April Fools’ Day 2018 pranks: The best brand stunts

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NEW YORK — It's still March, but the jokes on us: April Fools' Day started early this year. With Easter Sunday falling on April 1 for the first time in over 60 years, brands have started pranking customers.

Here are some stunts to keep an eye out for.

  • SodaStream and Bed Bath & Beyond are teaming up to let you bathe in bubbly soda water with a new invention: the SodaSoak.
  • Warby Parker and Arby’s, or WArby’s, have created limited edition merchandise and are also selling Onion Ring Monocles in New York City. You can pick up the fried, single eyeglass from Friday through Sunday at Arby’s 32 E. 23rd Street location or Warby Parker’s 121 Green Street store.
  • Biometric company Pindrop usually focuses on voice security and authentication, but their latest technology called "toungueprinting" lets you lick your phone to gain access.
  • Lexus and genetics company 23andMe say they’ll use your DNA to match you with your dream car.
  • Rent the Runway, which usually rents dresses and accessories to humans, said on Thursday they were introducing Rent the Runway for Dogs.
  • Petco launched a fake salon, Beautiful Bond, that will give pet owners a makeover to look like furry friends.
  • Peeps named the Energizer Bunny as its new celebrity creative director.
  • Reese's put on a little “eggs-periment” in one grocery store by swapping out real eggs with chocolate peanut butter ones.

Here are some past April Fools' Day memorable pranks.

Early 1950s - The BBC runs a "news" item about the spaghetti harvest in Switzerland.

1985 - Sports Illustrated runs a 14-page story by George Plimpton about a Mets pitching phenom named Sidd Finch. The reclusive, skinny Finch has a 168-mph fastball (which he credits to meditations in Tibet) and a host of quirks including carrying a French horn at all times and wearing only one hiking boot while pitching.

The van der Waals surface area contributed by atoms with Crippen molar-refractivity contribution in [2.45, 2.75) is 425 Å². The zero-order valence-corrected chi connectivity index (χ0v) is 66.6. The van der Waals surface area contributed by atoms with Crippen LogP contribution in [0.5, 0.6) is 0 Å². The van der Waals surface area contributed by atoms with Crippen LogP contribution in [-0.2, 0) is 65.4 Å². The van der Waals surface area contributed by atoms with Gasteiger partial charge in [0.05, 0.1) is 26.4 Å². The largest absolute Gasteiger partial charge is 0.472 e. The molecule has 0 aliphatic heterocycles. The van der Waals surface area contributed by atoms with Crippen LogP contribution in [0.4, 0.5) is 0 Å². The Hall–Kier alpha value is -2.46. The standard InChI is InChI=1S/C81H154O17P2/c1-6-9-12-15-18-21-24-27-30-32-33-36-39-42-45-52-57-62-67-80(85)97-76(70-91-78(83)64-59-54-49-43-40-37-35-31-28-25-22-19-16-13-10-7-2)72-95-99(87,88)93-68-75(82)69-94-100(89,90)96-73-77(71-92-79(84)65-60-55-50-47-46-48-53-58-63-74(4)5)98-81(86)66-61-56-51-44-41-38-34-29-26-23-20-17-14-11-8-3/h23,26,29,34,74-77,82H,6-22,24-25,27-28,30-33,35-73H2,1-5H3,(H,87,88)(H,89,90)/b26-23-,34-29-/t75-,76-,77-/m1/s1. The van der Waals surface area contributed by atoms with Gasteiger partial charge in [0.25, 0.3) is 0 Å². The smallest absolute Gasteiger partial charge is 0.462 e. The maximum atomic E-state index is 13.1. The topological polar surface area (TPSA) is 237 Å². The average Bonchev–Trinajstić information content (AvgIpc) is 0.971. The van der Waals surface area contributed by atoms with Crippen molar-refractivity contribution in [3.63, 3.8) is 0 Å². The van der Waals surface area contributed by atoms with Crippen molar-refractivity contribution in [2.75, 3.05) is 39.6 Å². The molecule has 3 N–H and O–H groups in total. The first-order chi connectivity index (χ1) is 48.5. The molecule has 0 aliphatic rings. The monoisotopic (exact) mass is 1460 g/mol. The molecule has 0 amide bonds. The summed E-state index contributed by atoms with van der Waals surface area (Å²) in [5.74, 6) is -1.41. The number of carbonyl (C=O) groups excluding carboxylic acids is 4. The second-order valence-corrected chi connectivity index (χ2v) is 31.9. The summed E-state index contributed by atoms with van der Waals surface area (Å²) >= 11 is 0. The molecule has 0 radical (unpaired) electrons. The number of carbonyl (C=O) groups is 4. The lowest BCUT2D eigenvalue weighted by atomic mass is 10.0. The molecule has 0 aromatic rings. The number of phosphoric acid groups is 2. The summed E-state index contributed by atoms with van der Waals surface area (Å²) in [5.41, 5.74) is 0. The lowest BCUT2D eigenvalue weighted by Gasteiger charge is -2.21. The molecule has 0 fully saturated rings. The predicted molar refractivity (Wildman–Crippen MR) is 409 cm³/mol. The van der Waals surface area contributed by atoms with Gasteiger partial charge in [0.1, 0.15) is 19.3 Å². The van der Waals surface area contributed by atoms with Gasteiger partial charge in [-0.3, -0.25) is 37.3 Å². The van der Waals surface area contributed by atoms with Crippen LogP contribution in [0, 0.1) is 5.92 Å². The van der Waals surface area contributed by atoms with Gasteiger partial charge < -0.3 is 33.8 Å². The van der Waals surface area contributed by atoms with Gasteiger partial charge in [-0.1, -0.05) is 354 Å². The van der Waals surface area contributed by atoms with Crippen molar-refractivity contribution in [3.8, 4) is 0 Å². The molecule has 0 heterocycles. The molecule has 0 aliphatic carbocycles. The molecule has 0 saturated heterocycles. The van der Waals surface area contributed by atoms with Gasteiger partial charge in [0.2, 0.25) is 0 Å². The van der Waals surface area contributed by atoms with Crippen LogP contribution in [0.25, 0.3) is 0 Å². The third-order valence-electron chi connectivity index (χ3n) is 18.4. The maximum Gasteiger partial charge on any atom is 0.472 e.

1986-present - Press releases for the [non-existent] New York City April Fools' Day Parade have been issued every year since 1986.

1996 - Taco Bell Corp. runs a full-page ad in several major newspapers claiming it has purchased the Liberty Bell and is renaming it the "Taco Liberty Bell."

2004 - The National Public Radio show "All Things Considered" runs a story about the post offices' new "portable zip codes" program. Based on people being able to keep their phone number even if they moved, the program was designed to represent "a citizen's place in the demographic, rather than geographic, landscape."

2008 - The BBC runs a video clip of flying penguins as part of a story for its series "Miracles of Evolution." The presenter explains that the penguins escaped the cold, harsh Antarctic weather by flying to the tropical rainforests of South America.

April 1, 2010 - The National Republican Senatorial Committee releases a parody web video celebrating President Barack Obama as "truly the greatest president ever" and that he has "kept all his promises."

April 1, 2013 - The Guardian announces the launch of its own augmented reality device, Guardian Goggles, which will "beam its journalism directly into the wearer's visual field, enabling users to see the world through the Guardian's eyes at all times."

April 1, 2016 - Google introduces "Mic Drop," a Gmail feature that enables users to send emails with an animated gif depicting a minion dropping a microphone. The prank goes awry when people accidentally click on the button and unwittingly send business emails with the whimsical animation. The feature is removed after several hours of confusion.

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